Despite an overwhelming interest from anesthesiology residents in the United States to participate in global health, too often global health outreach in anesthesiology is misconstrued as being synonymous with “mission trips” to provide clinical care (J Clin Anesth 2012;24:38-43). This reflects an outdated and inadequately decolonized understanding of global health within our field, and we must shed the misperception that global health is something that is only done elsewhere to serve communities other than our own. COVID-19 has laid bare the fact that inequities and the structural violence that holds them in place are as relevant in wealthy countries as they are in less economically advanced parts of the world. The deep roots of these inequities, from systemic racism to capitalism, have a profound impact on the care anesthesiologists provide and on the perioperative outcomes of our patients (BMJ Glob Heal 2020;5:e003394).
Anesthesiologists have a role in many health care disparities. Examples include the fact that Black women in the U.S. are less likely than White women to receive neuraxial anesthesia for cesarean delivery, and American Indian and Alaskan Native veterans are more likely to die in the 30 days following surgery than their White brothers and sisters in arms (Anesth Analg 2016 Feb;122:472-9; J Am Coll Surg 2005;200:837-44). Global health and the inequities it seeks to address exist everywhere. The University of California, San Francisco (UCSF) Anesthesia Division of Global Health Equity (ADGHE), part of UCSF's multi-departmental Center for Health Equity in Surgery and Anesthesia (CHESA), has structured initiatives to address inequity at the local, regional, and international levels.
At the local level, UCSF's ADGHE has created a novel health equity curriculum for all anesthesia and surgery residents to allow them to conceptualize how inequity shapes health. Subjects include social determinants of health, health disparities between and within countries, health equity, structural racism, implicit bias, safety-net health systems, and community engagement. The curriculum comprises a combination of didactic lectures, small-group discussions, and case-based learning. Only through exposure to these topics can it be expected that future anesthesiologists understand that global health equity principles are relevant in all practice settings and that accounting for them directly impacts patient care and our ability to advocate for patients. An understanding of these principles is also required to meet current ACGME standards. The curriculum ensures that no UCSF anesthesia or surgery residents complete their training having not developed fundamental competencies in the above topics. This structured approach to global health equity education provides an opportunity to ensure clinicians have the necessary knowledge to take the lead on a crucial aspect of health care in the decades to come.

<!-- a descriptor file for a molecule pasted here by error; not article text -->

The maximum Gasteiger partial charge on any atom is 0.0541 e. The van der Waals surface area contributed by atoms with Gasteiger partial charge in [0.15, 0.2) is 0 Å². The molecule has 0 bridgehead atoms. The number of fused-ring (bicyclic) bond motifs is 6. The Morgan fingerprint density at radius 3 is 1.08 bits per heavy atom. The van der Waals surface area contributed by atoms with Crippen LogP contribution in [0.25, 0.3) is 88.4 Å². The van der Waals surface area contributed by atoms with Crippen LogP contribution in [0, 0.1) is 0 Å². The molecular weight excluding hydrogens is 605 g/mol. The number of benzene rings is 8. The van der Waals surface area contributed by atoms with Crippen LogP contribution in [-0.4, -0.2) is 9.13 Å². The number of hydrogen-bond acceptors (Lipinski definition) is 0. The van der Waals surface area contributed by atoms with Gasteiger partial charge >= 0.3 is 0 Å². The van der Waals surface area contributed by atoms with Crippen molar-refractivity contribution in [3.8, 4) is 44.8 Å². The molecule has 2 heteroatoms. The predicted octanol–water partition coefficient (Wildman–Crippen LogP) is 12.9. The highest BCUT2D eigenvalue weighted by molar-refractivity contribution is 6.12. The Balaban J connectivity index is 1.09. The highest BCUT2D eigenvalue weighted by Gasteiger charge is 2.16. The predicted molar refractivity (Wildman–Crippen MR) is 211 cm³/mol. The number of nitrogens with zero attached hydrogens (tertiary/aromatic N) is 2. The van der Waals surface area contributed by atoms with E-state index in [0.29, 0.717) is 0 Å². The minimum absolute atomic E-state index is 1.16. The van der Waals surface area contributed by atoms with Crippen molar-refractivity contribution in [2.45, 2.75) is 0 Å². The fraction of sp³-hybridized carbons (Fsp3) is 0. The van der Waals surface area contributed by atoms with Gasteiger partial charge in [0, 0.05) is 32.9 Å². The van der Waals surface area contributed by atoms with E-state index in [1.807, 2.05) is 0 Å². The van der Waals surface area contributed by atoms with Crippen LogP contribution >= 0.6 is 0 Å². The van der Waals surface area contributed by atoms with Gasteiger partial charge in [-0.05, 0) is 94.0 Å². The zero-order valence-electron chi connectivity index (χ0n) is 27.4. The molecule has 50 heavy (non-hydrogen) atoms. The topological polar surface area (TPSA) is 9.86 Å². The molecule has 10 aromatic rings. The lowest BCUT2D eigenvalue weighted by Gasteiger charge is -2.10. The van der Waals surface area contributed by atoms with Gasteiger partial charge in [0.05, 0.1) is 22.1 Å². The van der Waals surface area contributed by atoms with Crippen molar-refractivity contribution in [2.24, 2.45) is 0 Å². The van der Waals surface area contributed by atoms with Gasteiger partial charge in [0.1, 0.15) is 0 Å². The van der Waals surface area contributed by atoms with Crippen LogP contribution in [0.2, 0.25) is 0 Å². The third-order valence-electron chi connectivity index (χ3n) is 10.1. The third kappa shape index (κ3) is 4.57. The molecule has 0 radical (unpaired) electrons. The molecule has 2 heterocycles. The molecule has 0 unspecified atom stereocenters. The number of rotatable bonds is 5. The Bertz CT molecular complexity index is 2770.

In addition to the curriculum, the ADGHE's local projects aim to increase access to quality perioperative care and address structural forces that impact care. Examples include the introduction of multilingual perioperative consent videos for Spanish- and Cantonese-speaking patients to improve the preoperative consent process and improve non-English speaking patients' perioperative experiences and a study that quantifies the impact of gentrification on minority access to safety-net hospital care in the Bay Area. These projects exemplify opportunities to address health disparities and inequities at the local level.
At the regional level, the ADGHE continues to walk together with the UCSF HEAL Initiative (healinitiative.org), the largest global health fellowship in the U.S., in their long-term partnership on Navajo Nation. Health disparities disproportionately impact Navajo Nation, the largest Native American reservation in the U.S. by land area (asamonitor.pub/36FSVyp). These health disparities and the inequities underpinning them drive the HEAL Initiative's commitment to work in solidarity with communities on Navajo Nation. The majority of HEAL's fellows spend half of their two-year fellowship working in Navajo Nation alongside federally and tribally employed providers, helping fill provider vacancy rates that consistently hover around 30% (asamonitor.pub/3g9aDgz). HEAL emphasizes solidarity and reciprocity by ensuring about half of each fellowship class is composed of health care providers from the Navajo community and international partner sites and offering an option for all fellows to complete funded graduate education during fellowship. UCSF's ADGHE provides career and research mentorship to HEAL fellows in surgery and anesthesia while also providing a resource to the broader HEAL community and their Navajo Nation colleagues on a wide variety of topics, including critical care and pain management.